It’s time to start preparing for your fantasy football draft. I know there are many theories about how to draft in a fantasy football league. There are so many that you may be thinking to yourself, “Why should I bother to read this?” Well, I will tell you. This is a round-by-round guide on how to draft a competitive, balanced and deep fantasy football team.
For each round, I will suggest what position you should pick and why. I will include as many pitfalls or scenarios as I can. This strategy has worked for me for more than 20 years. I may not win every time, but I am in the playoffs and have a shot at the prize at the end of the year. Take it all in, try it and contact me if you have any questions. I will be glad to help.
This strategy is based on redraft leagues with 16 rounds — a starting quarterback, two running backs, two or three receivers, a tight end, a flex, a kicker, a defense and seven bench slots. It works for just about any format outside of a two-quarterback system.
So here we go. Read through it all before you call me an idiot.
For 2019, I will quote Joe Walsh, who sang, “Everybody’s so different, I haven’t changed.” If you don’t know who Joe Walsh is, Google him and the song, “Life’s Been Good.” It’s a classic.
If you have ever read or followed my work, I have always been a RUNNING BACK guy. Even when the fantasy world changed its mantra to, “It’s a passing league, you have to draft top wide receivers early,” I never wavered. Take three running backs in the first three rounds, especially in leagues you play with a flex and even more so in PPR leagues.
This year, the fantasy world seems to be back on taking running backs early and often. With all due respect to the fantasy world, this strategy never left and never will. The more and more I hear that it’s a passing league, the more and more I believe you can draft quality receivers later and later. Quarterbacks? Tight ends? Well, unless Travis Kelce, Zach Ertz or George Kittle are available in Rounds 3 or 4, I will pass. And I wouldn’t even consider a QB until Round 8.
You can also try it for yourself by using this mock draft simulator.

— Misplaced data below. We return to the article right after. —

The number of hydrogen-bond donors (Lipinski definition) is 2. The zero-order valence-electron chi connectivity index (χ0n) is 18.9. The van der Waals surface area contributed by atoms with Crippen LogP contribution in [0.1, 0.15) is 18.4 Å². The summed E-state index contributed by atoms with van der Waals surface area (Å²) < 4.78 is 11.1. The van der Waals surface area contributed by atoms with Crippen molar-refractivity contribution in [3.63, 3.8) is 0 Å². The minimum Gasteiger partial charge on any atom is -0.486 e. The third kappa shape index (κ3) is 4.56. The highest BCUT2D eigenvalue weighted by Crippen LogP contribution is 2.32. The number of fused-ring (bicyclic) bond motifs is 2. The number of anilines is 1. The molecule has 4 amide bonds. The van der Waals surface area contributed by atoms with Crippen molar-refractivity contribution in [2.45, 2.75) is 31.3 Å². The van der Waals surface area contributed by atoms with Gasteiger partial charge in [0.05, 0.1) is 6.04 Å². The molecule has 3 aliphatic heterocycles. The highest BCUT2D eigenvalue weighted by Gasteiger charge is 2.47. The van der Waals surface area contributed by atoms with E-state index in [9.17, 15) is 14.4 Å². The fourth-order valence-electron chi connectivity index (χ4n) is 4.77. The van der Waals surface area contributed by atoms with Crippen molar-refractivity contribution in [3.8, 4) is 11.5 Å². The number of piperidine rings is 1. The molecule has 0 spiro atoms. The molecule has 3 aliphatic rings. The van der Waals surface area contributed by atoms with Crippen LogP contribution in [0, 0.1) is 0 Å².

Round 1: Take the best running back available, period. I do not care if you play in an 8-, 10-, 12- or 16-team league. You have to start two running backs and you can start three if you’re using a flex, so you need two studs if you are so lucky. I do not want to hear about quarterbacks EVER here. If you take a quarterback or receiver with this pick, you will struggle to get good running backs to start or add depth. I would rather have a running back such as Melvin Gordon and a quarterback such as Jimmy Garoppolo or Jared Goff than a quarterback such as Patrick Mahomes and a running back such as Lamar Miller or Mark Ingram.
Round 2: Take the best running back available. There will be some temptation to grab a receiver or tight end here. My theory: Pass on them. On average, there are 12 teams in a fantasy league. So at worst, you will wind up with the 20th-ranked receiver. According to current average draft positions, the No. 20 receiver would be a receiver like Robert Woods or Kenny Golladay. You can win leagues with those guys, especially if your running back combination is Melvin Gordon and Todd Gurley. Resist the quarterback temptation. Get two during Rounds 8-10 and you will be fine at that position and deeper at running back and receiver.
Round 3: Take the best running back available. Yes, I know I am being repetitive, but think about it this way: In the real NFL, general managers are now saying teams need two starting running backs to win because defenses are bigger and stronger and injuries happen. If there are 12 teams in your league and they all follow my guide, 36 running backs would be taken through three rounds. Trust me: two to three quarterbacks, 10 to 15 receivers and two to three tight ends will be taken during the first three rounds at a minimum. So, if you follow this guide, you’ll have three starting NFL running backs, a flex, trade bait and depth. Kenyan Drake or Mark Ingram would be great options as a third running back or a flex.